CMOTDibbler Tue 26-Mar-13 16:43:24

I do use a box grater on a non slip mat, but have to try and hold it down with my elbow which hurts and is not v useful. I did have an electric grater, but it was rubbish. The food processor works, but it narks me to have to wash all that up for a tiny bit of cheese.

Or a granny shopping trolley with the bag taken off and the buggy board attached.

My food processor has a grater attachment, that's perfectly workable one-handed.
The double buggy board solution is a skateboard with a knotted rope drilled through the front, or two scooters.

wonkylegs Tue 26-Mar-13 16:30:06

CMOT grating - I have reduced grip and use a box grater on a non slip grip mat that the OT gave me. It takes a knack but works for me. If this doesn't help have you tried an electric grater, which in theory should be easier but never tried one myself so can't vouch for it , have seen them for £10/15.

SoupDreggon Tue 26-Mar-13 15:08:51

I"m thinking maybe velcro could be utilised in solving your knob problem, CMOT.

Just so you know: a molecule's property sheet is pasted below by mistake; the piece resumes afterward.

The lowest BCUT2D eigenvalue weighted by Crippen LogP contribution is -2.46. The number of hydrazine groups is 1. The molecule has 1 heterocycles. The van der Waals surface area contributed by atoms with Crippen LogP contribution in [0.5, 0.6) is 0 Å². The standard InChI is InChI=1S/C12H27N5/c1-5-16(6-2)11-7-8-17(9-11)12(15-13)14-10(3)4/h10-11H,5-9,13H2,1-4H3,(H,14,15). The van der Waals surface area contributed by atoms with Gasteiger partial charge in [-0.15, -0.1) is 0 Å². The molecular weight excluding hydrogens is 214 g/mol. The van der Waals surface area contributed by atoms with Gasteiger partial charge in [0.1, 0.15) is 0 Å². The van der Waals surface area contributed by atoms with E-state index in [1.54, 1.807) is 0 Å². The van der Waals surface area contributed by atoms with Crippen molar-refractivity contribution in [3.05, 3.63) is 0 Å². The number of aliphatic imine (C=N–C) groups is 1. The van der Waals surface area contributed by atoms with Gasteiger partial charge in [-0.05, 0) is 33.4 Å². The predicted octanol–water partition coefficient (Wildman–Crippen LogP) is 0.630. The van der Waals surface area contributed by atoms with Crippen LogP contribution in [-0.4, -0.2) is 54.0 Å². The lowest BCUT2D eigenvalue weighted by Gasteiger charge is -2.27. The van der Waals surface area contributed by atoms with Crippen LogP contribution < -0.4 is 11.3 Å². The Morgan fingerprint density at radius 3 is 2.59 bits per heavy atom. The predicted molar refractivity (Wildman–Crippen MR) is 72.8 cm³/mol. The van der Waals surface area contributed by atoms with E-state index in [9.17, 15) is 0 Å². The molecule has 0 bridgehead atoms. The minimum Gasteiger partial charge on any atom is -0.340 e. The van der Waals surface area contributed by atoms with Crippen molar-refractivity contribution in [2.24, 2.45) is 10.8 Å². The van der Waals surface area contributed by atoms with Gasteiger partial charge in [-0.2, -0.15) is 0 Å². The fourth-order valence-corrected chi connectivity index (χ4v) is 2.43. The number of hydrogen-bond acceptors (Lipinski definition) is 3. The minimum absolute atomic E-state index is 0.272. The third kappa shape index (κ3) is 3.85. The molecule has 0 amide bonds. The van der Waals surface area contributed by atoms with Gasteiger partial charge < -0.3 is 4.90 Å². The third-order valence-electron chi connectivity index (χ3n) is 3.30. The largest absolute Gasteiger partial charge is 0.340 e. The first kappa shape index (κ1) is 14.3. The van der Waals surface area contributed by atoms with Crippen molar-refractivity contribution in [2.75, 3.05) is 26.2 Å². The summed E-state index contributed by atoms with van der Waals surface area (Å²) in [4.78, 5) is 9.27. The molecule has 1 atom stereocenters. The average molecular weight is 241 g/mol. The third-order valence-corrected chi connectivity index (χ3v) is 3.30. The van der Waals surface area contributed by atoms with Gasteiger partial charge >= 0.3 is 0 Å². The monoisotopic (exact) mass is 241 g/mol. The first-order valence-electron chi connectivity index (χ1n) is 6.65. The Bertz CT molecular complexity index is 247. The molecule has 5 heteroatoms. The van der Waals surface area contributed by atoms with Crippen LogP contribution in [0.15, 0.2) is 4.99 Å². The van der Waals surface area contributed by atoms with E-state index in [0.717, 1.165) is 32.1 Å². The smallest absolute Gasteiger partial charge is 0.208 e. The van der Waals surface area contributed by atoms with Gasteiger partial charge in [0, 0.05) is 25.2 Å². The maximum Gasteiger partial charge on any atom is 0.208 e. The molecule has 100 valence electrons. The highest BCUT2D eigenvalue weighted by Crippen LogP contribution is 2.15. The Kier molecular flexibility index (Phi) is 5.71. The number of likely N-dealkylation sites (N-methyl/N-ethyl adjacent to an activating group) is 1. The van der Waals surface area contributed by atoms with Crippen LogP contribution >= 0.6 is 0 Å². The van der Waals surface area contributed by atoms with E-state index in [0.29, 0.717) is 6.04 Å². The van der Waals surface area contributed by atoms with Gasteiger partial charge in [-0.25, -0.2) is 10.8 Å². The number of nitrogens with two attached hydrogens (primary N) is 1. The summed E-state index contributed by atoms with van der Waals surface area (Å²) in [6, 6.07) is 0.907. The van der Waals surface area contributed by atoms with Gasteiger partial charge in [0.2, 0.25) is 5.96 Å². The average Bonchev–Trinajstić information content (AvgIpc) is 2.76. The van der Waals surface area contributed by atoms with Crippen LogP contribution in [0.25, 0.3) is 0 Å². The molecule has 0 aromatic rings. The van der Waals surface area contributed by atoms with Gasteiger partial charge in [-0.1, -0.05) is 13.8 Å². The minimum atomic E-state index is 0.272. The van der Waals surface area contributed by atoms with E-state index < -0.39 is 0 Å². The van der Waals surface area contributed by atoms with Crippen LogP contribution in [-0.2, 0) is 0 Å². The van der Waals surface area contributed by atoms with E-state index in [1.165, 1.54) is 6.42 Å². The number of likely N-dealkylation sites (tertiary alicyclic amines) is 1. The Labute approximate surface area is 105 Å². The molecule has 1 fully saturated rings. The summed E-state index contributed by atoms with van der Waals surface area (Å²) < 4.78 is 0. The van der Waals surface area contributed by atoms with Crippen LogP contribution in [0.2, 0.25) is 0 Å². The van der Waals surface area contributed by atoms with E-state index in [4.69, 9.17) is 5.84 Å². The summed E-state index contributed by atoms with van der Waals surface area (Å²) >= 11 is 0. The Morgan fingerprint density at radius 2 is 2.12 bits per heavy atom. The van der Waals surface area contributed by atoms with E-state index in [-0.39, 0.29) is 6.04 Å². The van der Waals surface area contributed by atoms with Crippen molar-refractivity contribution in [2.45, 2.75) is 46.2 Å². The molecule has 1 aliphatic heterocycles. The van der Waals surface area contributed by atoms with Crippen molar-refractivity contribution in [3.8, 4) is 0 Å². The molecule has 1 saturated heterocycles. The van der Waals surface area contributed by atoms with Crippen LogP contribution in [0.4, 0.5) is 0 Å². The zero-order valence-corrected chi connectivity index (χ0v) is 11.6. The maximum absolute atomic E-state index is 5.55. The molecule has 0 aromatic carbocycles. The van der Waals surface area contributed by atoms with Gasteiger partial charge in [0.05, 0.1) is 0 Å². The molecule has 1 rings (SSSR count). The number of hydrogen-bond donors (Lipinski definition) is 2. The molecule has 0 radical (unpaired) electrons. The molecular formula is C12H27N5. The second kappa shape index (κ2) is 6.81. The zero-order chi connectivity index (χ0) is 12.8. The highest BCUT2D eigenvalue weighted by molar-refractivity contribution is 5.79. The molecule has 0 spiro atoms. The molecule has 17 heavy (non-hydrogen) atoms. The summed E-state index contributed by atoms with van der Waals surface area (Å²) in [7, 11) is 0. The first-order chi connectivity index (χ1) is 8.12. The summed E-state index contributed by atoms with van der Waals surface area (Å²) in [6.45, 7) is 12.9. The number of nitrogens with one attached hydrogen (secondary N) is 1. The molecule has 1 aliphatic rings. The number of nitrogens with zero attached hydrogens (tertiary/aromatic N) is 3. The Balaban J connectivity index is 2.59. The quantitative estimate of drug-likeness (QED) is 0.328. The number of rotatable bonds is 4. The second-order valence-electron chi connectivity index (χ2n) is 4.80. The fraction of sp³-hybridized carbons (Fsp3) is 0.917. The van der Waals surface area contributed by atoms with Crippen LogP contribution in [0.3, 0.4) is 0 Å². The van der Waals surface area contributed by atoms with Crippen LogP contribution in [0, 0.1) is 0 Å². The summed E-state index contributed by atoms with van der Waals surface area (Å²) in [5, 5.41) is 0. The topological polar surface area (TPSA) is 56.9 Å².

RollingThunder Tue 26-Mar-13 13:16:02

I have ds5 with asd and nt ds3. Currently when I walk to school ds3 goes in the buggy and ds5 on the buggy board! (He's not really safe around busy roads without a high level of supervision).

The problem is that ds3, is really fed up with being in the buggy and wants to go on the buggy board too! So I need a contraption that I can push two standing up kids on, without the buggy bit!

Any suggestions?

CMOTDibbler Tue 26-Mar-13 11:31:16

Nagoo - you'd think it would be easy, but my current ones take dh 15 minutes of swearing to put on. Part of the trouble is that you are fixing something to a round surface, so they rotate round, slide up and down from the desired position etc.

Isabeller Tue 26-Mar-13 10:32:01

Any thoughts on the safest way to get someone in a wheelchair up down 4 steps between lift and front door of flats until wheelchair lift built. Only one carer, wheelchair user a light adult.